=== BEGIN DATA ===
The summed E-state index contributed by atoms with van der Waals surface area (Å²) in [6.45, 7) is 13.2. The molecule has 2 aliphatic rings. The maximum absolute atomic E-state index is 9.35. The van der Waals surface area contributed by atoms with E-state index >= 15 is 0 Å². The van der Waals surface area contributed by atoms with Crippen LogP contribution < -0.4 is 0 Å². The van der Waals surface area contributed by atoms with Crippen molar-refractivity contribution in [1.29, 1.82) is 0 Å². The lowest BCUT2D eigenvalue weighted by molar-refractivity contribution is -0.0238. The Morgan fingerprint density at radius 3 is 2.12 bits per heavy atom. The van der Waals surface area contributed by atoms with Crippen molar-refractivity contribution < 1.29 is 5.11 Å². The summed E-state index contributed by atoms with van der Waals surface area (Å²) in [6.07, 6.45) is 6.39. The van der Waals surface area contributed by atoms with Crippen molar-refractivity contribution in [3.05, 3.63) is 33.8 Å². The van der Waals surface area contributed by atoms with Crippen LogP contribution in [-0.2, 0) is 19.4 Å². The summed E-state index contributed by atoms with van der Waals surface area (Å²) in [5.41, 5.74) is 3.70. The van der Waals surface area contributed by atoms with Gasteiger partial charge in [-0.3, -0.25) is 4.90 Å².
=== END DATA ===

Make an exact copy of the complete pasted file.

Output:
The summed E-state index contributed by atoms with van der Waals surface area (Å²) in [6.45, 7) is 13.2. The molecule has 2 aliphatic rings. The maximum absolute atomic E-state index is 9.35. The van der Waals surface area contributed by atoms with E-state index >= 15 is 0 Å². The van der Waals surface area contributed by atoms with Crippen LogP contribution < -0.4 is 0 Å². The van der Waals surface area contributed by atoms with Crippen molar-refractivity contribution in [1.29, 1.82) is 0 Å². The lowest BCUT2D eigenvalue weighted by molar-refractivity contribution is -0.0238. The Morgan fingerprint density at radius 3 is 2.12 bits per heavy atom. The van der Waals surface area contributed by atoms with Crippen molar-refractivity contribution < 1.29 is 5.11 Å². The summed E-state index contributed by atoms with van der Waals surface area (Å²) in [6.07, 6.45) is 6.39. The van der Waals surface area contributed by atoms with Crippen molar-refractivity contribution in [3.05, 3.63) is 33.8 Å². The van der Waals surface area contributed by atoms with Crippen LogP contribution in [-0.2, 0) is 19.4 Å². The summed E-state index contributed by atoms with van der Waals surface area (Å²) in [5.41, 5.74) is 3.70. The van der Waals surface area contributed by atoms with Gasteiger partial charge in [-0.3, -0.25) is 4.90 Å².